Anne Vancoillie: [00:16:10] Yeah, my next question for you was, what was the biggest added value of Flexso but you already answered?

Andreas De Neve: [00:16:15] Yeah. I think looking at Flexso their deep expertise in SuccessFactors and their longstanding relationship with many customers, um, it makes sure that they know precisely what the customer needs and that they are able to articulate it very well and then they can use our, our API to craft a solution for their customers.

Anne Vancoillie: [00:16:36] Ok, so maybe Tom or Andreas. I am a customer of SuccessFactors and I want the same application because I heard about it in the podcast and I thought 'I want the same thing'. I'm also all about innovation. Which steps do I need to take? Can I contact SAP or directly Flexso or do I first need to contact TechWolf, I'm lost.

Tom Mentens: [00:17:03] So what's important is that we actually built the app in that way that we can actually plug it in into the setup of another customer. We see that the setup for recruitment it's probably for 80 or 90 percent the same for every customer. That means that we can actually duplicate the setup of the app for other clients as well. And that's what we planned on doing as from the beginning. And we want to implement as much as possible in an efficient way. So in that in that sense, the app will be available on the SAP App center very soon. And that means that we can... Clients can find it there and actually opt to use it in their current setup. Or of course, it's also possible to contact Flexso for people directly - will take a look at it together with possible clients.

Anne Vancoillie: [00:18:00] So as I understand correctly, you can implement it with every kind of setup of SuccessFactors, because you when you do a setup of SuccessFactors, you always take certain implementation decisions, but it's plug and play.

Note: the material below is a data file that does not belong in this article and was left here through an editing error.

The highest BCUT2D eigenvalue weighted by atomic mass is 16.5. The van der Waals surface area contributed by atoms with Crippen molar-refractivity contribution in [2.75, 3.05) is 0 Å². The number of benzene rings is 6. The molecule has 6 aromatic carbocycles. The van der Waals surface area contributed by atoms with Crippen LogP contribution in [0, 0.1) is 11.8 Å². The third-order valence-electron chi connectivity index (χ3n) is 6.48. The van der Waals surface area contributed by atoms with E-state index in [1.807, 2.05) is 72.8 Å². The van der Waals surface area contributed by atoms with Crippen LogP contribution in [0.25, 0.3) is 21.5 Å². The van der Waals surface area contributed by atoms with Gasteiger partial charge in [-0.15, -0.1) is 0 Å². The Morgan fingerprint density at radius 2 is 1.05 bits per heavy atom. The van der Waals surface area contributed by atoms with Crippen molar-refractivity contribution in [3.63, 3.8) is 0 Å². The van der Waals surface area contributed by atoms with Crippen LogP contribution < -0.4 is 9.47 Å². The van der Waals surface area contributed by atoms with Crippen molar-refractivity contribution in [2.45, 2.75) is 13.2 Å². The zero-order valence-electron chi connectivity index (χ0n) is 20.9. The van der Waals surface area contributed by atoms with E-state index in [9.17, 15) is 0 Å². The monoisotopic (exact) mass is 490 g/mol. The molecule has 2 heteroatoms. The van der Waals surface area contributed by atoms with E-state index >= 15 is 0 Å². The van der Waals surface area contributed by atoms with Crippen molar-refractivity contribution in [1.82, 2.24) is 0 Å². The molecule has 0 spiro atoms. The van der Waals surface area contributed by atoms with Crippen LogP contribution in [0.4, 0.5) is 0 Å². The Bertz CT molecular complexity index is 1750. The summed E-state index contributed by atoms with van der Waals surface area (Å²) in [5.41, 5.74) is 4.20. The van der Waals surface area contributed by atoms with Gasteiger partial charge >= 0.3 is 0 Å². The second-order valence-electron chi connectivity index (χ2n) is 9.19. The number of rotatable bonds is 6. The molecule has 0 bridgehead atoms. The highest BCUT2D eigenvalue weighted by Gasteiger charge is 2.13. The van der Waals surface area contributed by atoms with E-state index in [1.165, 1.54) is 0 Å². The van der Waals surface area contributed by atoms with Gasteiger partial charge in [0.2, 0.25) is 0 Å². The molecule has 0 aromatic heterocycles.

Tom Mentens: [00:18:16] Well, it's not that easy. I think it's not like in your app store from your iPhone, for instance, and you just choose to install it and it works. There's always some configuration to be done, but of course the setup is being done that way that we can easily, easily replicate it to other clients. That means that the implementation effort is quite small.

Anne Vancoillie: [00:18:40] Ok, interesting, and let's say I'm now another customer and I have a new innovative idea, who do I contact for a new co-creation?

Andreas De Neve: [00:18:56] I would say TechWolf. I think if you're in HR or it doesn't really matter in which field your in, but, um, you want to bring digital transformation to HR and you want to start working with skills, I would say, uh, drop us a line.

Tom Mentens: [00:19:13] Yeah. Same here for Flexso. If you already have a SuccessFactors setup in place then we're the way to go then and we can help you. Of course, and again, I think that the co-creation part of it is very important. If we have a business case which can easily be duplicated afterwards, then it's something we can talk about to co-create together and take part of the investment costs together.

Anne Vancoillie: [00:19:38] And Andreas, what are other HR technologies that you are working on?

[00:19:44] Yes. So, I said, the recruiter cockpit is just the tip of the iceberg. I think that we're right now we're looking at, uh, organisations already working with SuccessFactors, who really want to leverage this skill framework throughout multiple, uh, if not all of their HR operations. So this is a point solution for recruitment. Um, but we want all of the HR operations to work within this skill framework and that they share a common language, being skills. And then we can also combine these insights with, for example, uh, SAP analytics cloud, uh, um, people analytics is a field within HR - that's definitely on the rise. It's up and coming. And we have solutions for that, to really allow people analysts and business intelligence analysts to really have this new found dimension of skills, uh, that they can link to performance, that they can link to other internal data sources to really build some actionable insights.